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InfoSight Highlight: Servicemembers Civil Relief Act
Friday, May 19, 2017 7:00 AM

The Servicemembers Civil Relief Act (SCRA or Act) restates, clarifies, and revises the Soldiers' and Sailors' Civil Relief Act of 1940 in an effort to help ease the economic and legal burdens on military personnel called to active duty status.

The Act provides protection to individuals who are on full-time active military service of the United States. Active duty personnel includes individuals appointed, enlisted, or inducted into regular branches of the U.S. military service, that is the Army, Air Force, Navy, Marines, and Coast Guard, as well as personnel mobilized in National Guard and Reserve Units and certain public health officers. Active duty also includes full-time training such as boot camp.

Coverage under the SCRA begins when the servicemember receives his or her orders to report for active duty. Generally, it ends with the date of termination from active duty or upon death while in active service. It also includes any time-period during which a person in military service is absent from duty because of sickness, wounds, leave, or other lawful cause. Some of the protections of the Act continue beyond the period of active duty for a short time.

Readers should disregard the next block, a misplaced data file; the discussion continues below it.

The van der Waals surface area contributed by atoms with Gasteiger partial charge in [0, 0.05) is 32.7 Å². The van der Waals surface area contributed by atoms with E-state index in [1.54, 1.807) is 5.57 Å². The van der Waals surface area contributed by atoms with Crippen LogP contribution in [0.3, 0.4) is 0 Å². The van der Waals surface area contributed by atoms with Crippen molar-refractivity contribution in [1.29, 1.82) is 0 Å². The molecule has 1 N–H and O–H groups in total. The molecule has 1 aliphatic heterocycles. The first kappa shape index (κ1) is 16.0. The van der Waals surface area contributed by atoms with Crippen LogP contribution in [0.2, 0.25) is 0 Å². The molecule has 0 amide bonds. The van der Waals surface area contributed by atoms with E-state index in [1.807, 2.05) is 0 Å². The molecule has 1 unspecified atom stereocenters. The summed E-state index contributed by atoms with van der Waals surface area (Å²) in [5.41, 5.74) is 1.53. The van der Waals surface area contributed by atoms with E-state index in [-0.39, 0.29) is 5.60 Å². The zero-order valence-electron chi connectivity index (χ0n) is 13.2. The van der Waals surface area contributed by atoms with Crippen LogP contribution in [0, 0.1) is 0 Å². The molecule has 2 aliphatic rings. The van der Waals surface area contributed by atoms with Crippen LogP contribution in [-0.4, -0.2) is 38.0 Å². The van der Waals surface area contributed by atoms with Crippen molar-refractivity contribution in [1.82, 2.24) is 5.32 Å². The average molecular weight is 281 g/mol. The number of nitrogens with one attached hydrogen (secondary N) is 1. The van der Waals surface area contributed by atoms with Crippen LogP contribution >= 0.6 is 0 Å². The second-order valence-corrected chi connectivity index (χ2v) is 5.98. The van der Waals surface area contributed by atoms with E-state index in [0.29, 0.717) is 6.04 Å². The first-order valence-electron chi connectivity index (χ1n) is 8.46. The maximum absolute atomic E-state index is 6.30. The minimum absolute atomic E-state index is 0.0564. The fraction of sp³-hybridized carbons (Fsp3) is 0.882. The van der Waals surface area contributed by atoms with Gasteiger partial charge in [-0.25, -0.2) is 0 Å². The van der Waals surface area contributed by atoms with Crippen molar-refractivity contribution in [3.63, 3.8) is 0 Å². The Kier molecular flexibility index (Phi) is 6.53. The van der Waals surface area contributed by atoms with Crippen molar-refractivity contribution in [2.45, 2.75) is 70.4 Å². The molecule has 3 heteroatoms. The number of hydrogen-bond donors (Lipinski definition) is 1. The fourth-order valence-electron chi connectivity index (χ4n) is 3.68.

Under the SCRA (as was the case under the SSCRA), while a service member is on active duty, a credit union may charge no more than 6 percent simple interest on loan balances incurred prior to active duty status. The SCRA clarifies this requirement by extending that limitation to the servicemember and his or her spouse jointly.

As many credit unions learned during the Desert Shield/Desert Storm call-up of reservists in 1990/91, this protection causes an immediate compliance responsibility of uncertain duration. The SCRA also clarifies that any interest in excess of 6 percent that otherwise would have been incurred (while on active duty) is forgiven. The SCRA also extends protections to co-debtors who may also be obligated on loans with the active duty servicemember.

The SCRA severely restricts the ability of credit unions to obtain default judgments against servicemembers whose ability to defend themselves in court has been prejudiced by active duty status.

Source: InfoSight Compliance.

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